US5407860May 27, 1994Apr 18, 1995Texas Instruments IncorporatedMethod of forming air gap dielectric spaces between semiconductor leads
US5419779Dec 2, 1993May 30, 1995Ashland Inc.Stripping with aqueous composition containing hydroxylamine and an alkanolamine
US5431766Sep 2, 1994Jul 11, 1995Georgia Tech Research CorporationSystem for the photoelectrochemical etching of silicon in an anhydrous environment
US5461003May 27, 1994Oct 24, 1995Texas Instruments IncorporatedMultilevel interconnect structure with air gaps formed between metal leads
US5468342Apr 28, 1994Nov 21, 1995Cypress Semiconductor Corp.Method of etching an oxide layer
US5475267Dec 8, 1994Dec 12, 1995Mitsubishi Denki Kabushiki KaishaMultilayer interconnection structure for a semiconductor device
US5478436 *Dec 27, 1994Dec 26, 1995Motorola, Inc.Selective cleaning process for fabricating a semiconductor device
US5533635Oct 11, 1994Jul 9, 1996Chartered Semiconductor Manufacturing Pte. Ltd.Method of wafer cleaning after metal etch
US5544776Apr 25, 1995Aug 13, 1996Nec CorporationComposition in a liquid used for removing a photoresist film and method therefor
US5556482Jul 11, 1995Sep 17, 1996Ashland, Inc.Method of stripping photoresist with composition containing inhibitor
US5571447Mar 20, 1995Nov 5, 1996Ashland Inc.Stripping and cleaning composition
US5591299Apr 28, 1995Jan 7, 1997Advanced Micro Devices, Inc.System for providing integrated monitoring, control and diagnostics functions for semiconductor spray process tools
US5650041Jun 7, 1995Jul 22, 1997Texas Instruments IncorporatedSemiconductor device fabrication method
US5698503Nov 8, 1996Dec 16, 1997Ashland Inc.Stripping and cleaning composition
US5709756Nov 5, 1996Jan 20, 1998Ashland Inc.Basic stripping and cleaning composition
US5753418 *Sep 3, 1996May 19, 1998Taiwan Semiconductor Manufacturing Company Ltd0.3 Micron aperture width patterning process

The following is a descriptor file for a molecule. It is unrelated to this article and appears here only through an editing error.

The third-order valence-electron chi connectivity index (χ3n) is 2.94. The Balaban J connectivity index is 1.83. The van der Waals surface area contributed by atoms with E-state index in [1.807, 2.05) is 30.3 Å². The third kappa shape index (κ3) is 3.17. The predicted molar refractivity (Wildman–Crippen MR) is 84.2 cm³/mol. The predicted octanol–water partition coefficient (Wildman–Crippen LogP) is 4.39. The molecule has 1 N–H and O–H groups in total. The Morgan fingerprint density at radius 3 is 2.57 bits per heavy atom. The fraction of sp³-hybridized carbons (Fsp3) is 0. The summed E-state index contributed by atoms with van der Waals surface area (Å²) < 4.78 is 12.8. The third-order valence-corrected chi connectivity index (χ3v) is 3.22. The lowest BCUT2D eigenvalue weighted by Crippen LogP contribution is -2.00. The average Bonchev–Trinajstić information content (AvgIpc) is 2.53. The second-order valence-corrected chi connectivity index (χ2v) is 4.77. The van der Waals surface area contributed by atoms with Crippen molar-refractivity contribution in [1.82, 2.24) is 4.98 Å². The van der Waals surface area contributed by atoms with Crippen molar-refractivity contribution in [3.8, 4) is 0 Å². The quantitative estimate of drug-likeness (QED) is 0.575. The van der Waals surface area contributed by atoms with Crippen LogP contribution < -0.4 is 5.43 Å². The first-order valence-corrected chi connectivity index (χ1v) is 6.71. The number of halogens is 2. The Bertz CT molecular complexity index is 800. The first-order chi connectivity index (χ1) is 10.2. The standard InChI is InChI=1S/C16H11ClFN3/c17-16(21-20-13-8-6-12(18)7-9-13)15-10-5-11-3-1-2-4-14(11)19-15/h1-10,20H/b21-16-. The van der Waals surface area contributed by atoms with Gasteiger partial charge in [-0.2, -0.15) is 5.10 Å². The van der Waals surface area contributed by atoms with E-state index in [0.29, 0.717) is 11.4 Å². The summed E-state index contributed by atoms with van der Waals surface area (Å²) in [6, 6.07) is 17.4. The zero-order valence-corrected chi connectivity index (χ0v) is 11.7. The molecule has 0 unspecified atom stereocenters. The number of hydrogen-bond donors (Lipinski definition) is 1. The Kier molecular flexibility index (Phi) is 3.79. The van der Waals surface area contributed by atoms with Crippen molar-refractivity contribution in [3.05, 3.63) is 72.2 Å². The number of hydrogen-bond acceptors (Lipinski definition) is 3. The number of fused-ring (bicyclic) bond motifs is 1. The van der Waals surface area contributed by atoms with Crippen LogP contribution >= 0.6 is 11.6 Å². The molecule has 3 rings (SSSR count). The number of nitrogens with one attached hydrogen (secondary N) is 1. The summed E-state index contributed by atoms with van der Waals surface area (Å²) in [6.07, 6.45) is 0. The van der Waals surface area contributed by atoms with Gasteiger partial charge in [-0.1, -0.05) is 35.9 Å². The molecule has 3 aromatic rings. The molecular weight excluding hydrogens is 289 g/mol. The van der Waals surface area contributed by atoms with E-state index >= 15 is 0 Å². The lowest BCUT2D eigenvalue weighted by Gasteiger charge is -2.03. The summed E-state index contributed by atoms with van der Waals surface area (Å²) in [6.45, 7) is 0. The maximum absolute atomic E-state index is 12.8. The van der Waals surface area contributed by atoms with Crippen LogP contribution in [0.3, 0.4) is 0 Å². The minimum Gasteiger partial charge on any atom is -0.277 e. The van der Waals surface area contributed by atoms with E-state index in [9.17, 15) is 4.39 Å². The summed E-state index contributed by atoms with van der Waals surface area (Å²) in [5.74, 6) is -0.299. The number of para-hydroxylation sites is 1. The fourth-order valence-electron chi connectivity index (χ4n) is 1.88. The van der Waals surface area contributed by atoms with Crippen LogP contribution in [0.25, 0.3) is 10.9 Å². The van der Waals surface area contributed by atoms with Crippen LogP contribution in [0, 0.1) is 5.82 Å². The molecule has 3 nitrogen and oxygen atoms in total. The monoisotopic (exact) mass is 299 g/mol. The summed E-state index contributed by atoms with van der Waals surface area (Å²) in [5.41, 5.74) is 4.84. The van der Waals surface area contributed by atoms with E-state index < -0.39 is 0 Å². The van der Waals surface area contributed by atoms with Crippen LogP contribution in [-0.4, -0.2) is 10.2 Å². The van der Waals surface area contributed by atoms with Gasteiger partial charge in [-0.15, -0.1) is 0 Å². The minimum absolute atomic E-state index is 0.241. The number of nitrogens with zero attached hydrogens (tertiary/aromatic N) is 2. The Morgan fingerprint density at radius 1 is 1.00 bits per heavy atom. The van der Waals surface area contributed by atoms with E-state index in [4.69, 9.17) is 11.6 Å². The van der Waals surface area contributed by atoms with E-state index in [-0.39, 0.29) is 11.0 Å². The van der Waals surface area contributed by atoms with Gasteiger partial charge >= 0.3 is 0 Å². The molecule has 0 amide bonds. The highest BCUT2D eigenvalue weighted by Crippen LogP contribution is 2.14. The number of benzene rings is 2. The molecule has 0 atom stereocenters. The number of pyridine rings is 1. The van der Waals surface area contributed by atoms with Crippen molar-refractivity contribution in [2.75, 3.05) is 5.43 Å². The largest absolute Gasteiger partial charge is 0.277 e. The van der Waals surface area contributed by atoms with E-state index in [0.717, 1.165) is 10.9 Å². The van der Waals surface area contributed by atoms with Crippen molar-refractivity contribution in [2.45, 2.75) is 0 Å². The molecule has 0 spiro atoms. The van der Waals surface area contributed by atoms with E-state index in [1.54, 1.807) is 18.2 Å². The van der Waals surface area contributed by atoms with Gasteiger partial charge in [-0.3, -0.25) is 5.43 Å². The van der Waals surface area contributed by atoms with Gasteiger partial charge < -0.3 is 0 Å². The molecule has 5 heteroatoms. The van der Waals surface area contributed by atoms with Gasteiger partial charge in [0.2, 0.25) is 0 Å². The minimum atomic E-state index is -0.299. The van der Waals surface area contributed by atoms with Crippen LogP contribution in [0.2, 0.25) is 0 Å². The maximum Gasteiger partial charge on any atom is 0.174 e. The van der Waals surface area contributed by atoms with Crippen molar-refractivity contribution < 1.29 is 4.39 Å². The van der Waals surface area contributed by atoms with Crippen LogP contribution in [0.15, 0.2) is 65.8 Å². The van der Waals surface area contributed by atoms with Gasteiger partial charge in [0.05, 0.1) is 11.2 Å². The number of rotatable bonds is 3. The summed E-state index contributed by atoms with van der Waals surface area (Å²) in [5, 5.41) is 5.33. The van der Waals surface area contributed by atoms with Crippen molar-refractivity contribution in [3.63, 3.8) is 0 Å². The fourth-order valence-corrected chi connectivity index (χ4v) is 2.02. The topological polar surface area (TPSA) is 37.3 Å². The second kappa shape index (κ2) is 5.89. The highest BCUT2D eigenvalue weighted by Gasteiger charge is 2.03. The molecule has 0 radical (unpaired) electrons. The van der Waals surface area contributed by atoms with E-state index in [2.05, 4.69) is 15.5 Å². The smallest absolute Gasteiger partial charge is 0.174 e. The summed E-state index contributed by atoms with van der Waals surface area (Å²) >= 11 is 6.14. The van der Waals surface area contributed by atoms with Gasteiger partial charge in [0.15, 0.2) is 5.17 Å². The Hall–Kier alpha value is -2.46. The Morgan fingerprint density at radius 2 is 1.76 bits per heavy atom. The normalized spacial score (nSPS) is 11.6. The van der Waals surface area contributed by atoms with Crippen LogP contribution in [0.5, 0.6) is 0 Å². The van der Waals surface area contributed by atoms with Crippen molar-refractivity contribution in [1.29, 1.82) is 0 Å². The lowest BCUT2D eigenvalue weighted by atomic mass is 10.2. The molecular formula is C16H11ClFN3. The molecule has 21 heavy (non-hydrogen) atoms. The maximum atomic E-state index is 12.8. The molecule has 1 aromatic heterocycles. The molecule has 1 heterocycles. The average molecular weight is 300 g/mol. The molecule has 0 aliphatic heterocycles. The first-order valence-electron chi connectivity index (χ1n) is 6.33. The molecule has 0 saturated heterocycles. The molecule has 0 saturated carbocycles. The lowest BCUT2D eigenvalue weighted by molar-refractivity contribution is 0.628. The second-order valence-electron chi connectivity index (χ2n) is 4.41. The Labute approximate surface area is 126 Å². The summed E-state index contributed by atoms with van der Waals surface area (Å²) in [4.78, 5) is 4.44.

US5756402Apr 24, 1995May 26, 1998Kabushiki Kaisha ToshibaMethod of etching silicon nitride film
US5780363Apr 4, 1997Jul 14, 1998International Business Machines CoporationEtching composition and use thereof
US5824601Jun 30, 1997Oct 20, 1998Motorola, Inc.Carboxylic acid etching solution and method
US6013574 *Aug 5, 1997Jan 11, 2000Advanced Micro Devices, Inc.Method of forming low resistance contact structures in vias arranged between two levels of interconnect lines
US6020104 *Jan 27, 1999Feb 1, 2000Jsr CorporationRadiation-sensitive resin composition utilizing monooxymonocarboxylic acid ester solvent
DE238622C Title not available
JPS56161677A Title not available
JPS58110078A Title not available
JPS58143532A Title not available
JPS58204450A Title not available
Non-Patent Citations
Reference
1"Etching SiO2 Films in Aqueous 0.49% HF", Somashekhar et al, Electrochem. Soc., vol. 143, No. 9, pp. 2885-2891, Sep. 1996.
2Anon, Flush Fluids for Ink Jet Ink Devices, Research Disclosure, Jan. 1991, No. 321.
3El-Kareh, B., Fundamentals of Semiconductor Processing Technologies, Kluwer Academic Publishers, Norwell, MA, 1995: 565-571, Month Unknown.
Referenced by
Citing PatentFiling datePublication dateApplicantTitle
US6394114 *Nov 22, 1999May 28, 2002Chartered Semiconductor Manufacturing Ltd.Method for stripping copper in damascene interconnects
US6444582 *Feb 5, 2001Sep 3, 2002United Microelectronics Corp.Methods for removing silicon-oxy-nitride layer and wafer surface cleaning
US6773873Mar 25, 2002Aug 10, 2004Advanced Technology Materials, Inc.pH buffered compositions useful for cleaning residue from semiconductor substrates